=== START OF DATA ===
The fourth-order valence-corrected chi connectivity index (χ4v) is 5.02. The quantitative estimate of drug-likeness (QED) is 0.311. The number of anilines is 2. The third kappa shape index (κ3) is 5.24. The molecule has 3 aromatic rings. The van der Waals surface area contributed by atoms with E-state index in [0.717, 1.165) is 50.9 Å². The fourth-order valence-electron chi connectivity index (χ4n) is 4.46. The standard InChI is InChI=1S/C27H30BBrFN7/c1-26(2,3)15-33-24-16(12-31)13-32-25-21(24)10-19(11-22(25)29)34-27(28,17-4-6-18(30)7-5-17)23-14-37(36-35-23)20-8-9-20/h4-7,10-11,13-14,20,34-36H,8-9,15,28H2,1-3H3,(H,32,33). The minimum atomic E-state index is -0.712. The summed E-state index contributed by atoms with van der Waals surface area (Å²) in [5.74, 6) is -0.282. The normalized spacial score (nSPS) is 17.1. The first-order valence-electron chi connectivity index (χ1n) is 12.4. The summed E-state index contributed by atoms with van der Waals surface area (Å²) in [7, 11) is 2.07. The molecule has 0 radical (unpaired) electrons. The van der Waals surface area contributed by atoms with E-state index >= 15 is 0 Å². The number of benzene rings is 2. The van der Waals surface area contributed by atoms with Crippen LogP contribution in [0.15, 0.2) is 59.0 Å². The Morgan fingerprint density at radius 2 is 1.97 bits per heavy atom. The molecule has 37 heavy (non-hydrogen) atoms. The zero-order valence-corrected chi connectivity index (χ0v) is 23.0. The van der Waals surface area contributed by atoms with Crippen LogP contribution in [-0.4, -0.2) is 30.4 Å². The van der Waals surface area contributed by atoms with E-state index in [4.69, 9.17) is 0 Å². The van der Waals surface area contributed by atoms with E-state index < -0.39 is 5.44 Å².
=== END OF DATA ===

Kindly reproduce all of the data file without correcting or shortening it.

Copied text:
The fourth-order valence-corrected chi connectivity index (χ4v) is 5.02. The quantitative estimate of drug-likeness (QED) is 0.311. The number of anilines is 2. The third kappa shape index (κ3) is 5.24. The molecule has 3 aromatic rings. The van der Waals surface area contributed by atoms with E-state index in [0.717, 1.165) is 50.9 Å². The fourth-order valence-electron chi connectivity index (χ4n) is 4.46. The standard InChI is InChI=1S/C27H30BBrFN7/c1-26(2,3)15-33-24-16(12-31)13-32-25-21(24)10-19(11-22(25)29)34-27(28,17-4-6-18(30)7-5-17)23-14-37(36-35-23)20-8-9-20/h4-7,10-11,13-14,20,34-36H,8-9,15,28H2,1-3H3,(H,32,33). The minimum atomic E-state index is -0.712. The summed E-state index contributed by atoms with van der Waals surface area (Å²) in [5.74, 6) is -0.282. The normalized spacial score (nSPS) is 17.1. The first-order valence-electron chi connectivity index (χ1n) is 12.4. The summed E-state index contributed by atoms with van der Waals surface area (Å²) in [7, 11) is 2.07. The molecule has 0 radical (unpaired) electrons. The van der Waals surface area contributed by atoms with E-state index >= 15 is 0 Å². The number of benzene rings is 2. The van der Waals surface area contributed by atoms with Crippen LogP contribution in [0.15, 0.2) is 59.0 Å². The Morgan fingerprint density at radius 2 is 1.97 bits per heavy atom. The molecule has 37 heavy (non-hydrogen) atoms. The zero-order valence-corrected chi connectivity index (χ0v) is 23.0. The van der Waals surface area contributed by atoms with Crippen LogP contribution in [-0.4, -0.2) is 30.4 Å². The van der Waals surface area contributed by atoms with E-state index in [4.69, 9.17) is 0 Å². The van der Waals surface area contributed by atoms with E-state index < -0.39 is 5.44 Å².